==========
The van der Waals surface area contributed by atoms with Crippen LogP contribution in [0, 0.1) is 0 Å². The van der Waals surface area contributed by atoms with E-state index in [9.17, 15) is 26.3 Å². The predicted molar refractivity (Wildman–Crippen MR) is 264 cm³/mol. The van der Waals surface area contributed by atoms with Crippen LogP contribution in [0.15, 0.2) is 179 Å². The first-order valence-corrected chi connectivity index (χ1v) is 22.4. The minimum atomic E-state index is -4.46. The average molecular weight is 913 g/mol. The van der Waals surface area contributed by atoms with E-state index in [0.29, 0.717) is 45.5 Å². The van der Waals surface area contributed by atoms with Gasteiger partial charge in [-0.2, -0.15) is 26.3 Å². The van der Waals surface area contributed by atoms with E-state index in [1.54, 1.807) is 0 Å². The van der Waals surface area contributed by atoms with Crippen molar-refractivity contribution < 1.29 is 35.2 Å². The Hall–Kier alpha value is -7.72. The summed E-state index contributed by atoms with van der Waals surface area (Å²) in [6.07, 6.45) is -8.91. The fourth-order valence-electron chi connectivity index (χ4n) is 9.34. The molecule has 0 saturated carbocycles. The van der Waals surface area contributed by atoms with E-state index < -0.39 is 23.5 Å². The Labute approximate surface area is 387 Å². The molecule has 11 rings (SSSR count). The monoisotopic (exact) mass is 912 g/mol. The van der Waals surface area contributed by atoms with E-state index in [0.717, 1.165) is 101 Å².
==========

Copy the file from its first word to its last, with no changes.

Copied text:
The van der Waals surface area contributed by atoms with Crippen LogP contribution in [0, 0.1) is 0 Å². The van der Waals surface area contributed by atoms with E-state index in [9.17, 15) is 26.3 Å². The predicted molar refractivity (Wildman–Crippen MR) is 264 cm³/mol. The van der Waals surface area contributed by atoms with Crippen LogP contribution in [0.15, 0.2) is 179 Å². The first-order valence-corrected chi connectivity index (χ1v) is 22.4. The minimum atomic E-state index is -4.46. The average molecular weight is 913 g/mol. The van der Waals surface area contributed by atoms with E-state index in [0.29, 0.717) is 45.5 Å². The van der Waals surface area contributed by atoms with Gasteiger partial charge in [-0.2, -0.15) is 26.3 Å². The van der Waals surface area contributed by atoms with E-state index in [1.54, 1.807) is 0 Å². The van der Waals surface area contributed by atoms with Crippen molar-refractivity contribution < 1.29 is 35.2 Å². The Hall–Kier alpha value is -7.72. The summed E-state index contributed by atoms with van der Waals surface area (Å²) in [6.07, 6.45) is -8.91. The fourth-order valence-electron chi connectivity index (χ4n) is 9.34. The molecule has 0 saturated carbocycles. The van der Waals surface area contributed by atoms with E-state index < -0.39 is 23.5 Å². The Labute approximate surface area is 387 Å². The molecule has 11 rings (SSSR count). The monoisotopic (exact) mass is 912 g/mol. The van der Waals surface area contributed by atoms with E-state index in [0.717, 1.165) is 101 Å².